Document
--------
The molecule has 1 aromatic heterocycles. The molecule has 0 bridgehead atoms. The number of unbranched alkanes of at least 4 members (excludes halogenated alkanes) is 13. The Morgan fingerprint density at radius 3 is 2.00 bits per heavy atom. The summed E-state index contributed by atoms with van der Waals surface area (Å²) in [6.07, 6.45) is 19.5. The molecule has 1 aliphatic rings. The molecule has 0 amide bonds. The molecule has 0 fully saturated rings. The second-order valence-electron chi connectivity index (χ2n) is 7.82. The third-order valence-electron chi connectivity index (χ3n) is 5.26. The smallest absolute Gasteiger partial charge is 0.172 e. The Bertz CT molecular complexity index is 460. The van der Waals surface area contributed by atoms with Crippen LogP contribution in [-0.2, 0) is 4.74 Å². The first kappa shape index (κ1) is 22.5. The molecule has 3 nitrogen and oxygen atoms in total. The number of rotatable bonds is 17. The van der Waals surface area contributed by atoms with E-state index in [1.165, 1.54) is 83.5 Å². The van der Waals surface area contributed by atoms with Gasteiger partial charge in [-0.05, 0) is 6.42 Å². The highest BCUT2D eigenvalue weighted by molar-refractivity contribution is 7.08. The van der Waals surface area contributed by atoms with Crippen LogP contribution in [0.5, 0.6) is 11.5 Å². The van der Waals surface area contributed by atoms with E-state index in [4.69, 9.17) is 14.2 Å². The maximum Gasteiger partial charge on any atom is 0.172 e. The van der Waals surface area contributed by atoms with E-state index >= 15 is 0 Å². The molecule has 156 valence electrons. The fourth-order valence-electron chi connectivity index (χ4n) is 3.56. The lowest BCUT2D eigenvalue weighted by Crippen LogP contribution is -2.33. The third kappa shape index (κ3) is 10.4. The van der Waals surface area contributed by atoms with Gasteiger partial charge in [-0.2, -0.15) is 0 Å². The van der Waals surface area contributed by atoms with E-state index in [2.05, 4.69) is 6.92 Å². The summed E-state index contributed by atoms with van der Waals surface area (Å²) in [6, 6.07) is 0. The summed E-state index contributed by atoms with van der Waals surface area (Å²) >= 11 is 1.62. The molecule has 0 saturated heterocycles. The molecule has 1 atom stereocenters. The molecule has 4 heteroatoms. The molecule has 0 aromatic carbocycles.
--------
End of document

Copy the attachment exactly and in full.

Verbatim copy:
The molecule has 1 aromatic heterocycles. The molecule has 0 bridgehead atoms. The number of unbranched alkanes of at least 4 members (excludes halogenated alkanes) is 13. The Morgan fingerprint density at radius 3 is 2.00 bits per heavy atom. The summed E-state index contributed by atoms with van der Waals surface area (Å²) in [6.07, 6.45) is 19.5. The molecule has 1 aliphatic rings. The molecule has 0 amide bonds. The molecule has 0 fully saturated rings. The second-order valence-electron chi connectivity index (χ2n) is 7.82. The third-order valence-electron chi connectivity index (χ3n) is 5.26. The smallest absolute Gasteiger partial charge is 0.172 e. The Bertz CT molecular complexity index is 460. The van der Waals surface area contributed by atoms with Crippen LogP contribution in [-0.2, 0) is 4.74 Å². The first kappa shape index (κ1) is 22.5. The molecule has 3 nitrogen and oxygen atoms in total. The number of rotatable bonds is 17. The van der Waals surface area contributed by atoms with E-state index in [1.165, 1.54) is 83.5 Å². The van der Waals surface area contributed by atoms with Gasteiger partial charge in [-0.05, 0) is 6.42 Å². The highest BCUT2D eigenvalue weighted by molar-refractivity contribution is 7.08. The van der Waals surface area contributed by atoms with Crippen LogP contribution in [0.5, 0.6) is 11.5 Å². The van der Waals surface area contributed by atoms with E-state index in [4.69, 9.17) is 14.2 Å². The maximum Gasteiger partial charge on any atom is 0.172 e. The van der Waals surface area contributed by atoms with E-state index >= 15 is 0 Å². The molecule has 156 valence electrons. The fourth-order valence-electron chi connectivity index (χ4n) is 3.56. The lowest BCUT2D eigenvalue weighted by Crippen LogP contribution is -2.33. The third kappa shape index (κ3) is 10.4. The van der Waals surface area contributed by atoms with Gasteiger partial charge in [-0.2, -0.15) is 0 Å². The van der Waals surface area contributed by atoms with E-state index in [2.05, 4.69) is 6.92 Å². The summed E-state index contributed by atoms with van der Waals surface area (Å²) in [6, 6.07) is 0. The summed E-state index contributed by atoms with van der Waals surface area (Å²) >= 11 is 1.62. The molecule has 0 saturated heterocycles. The molecule has 1 atom stereocenters. The molecule has 4 heteroatoms. The molecule has 0 aromatic carbocycles.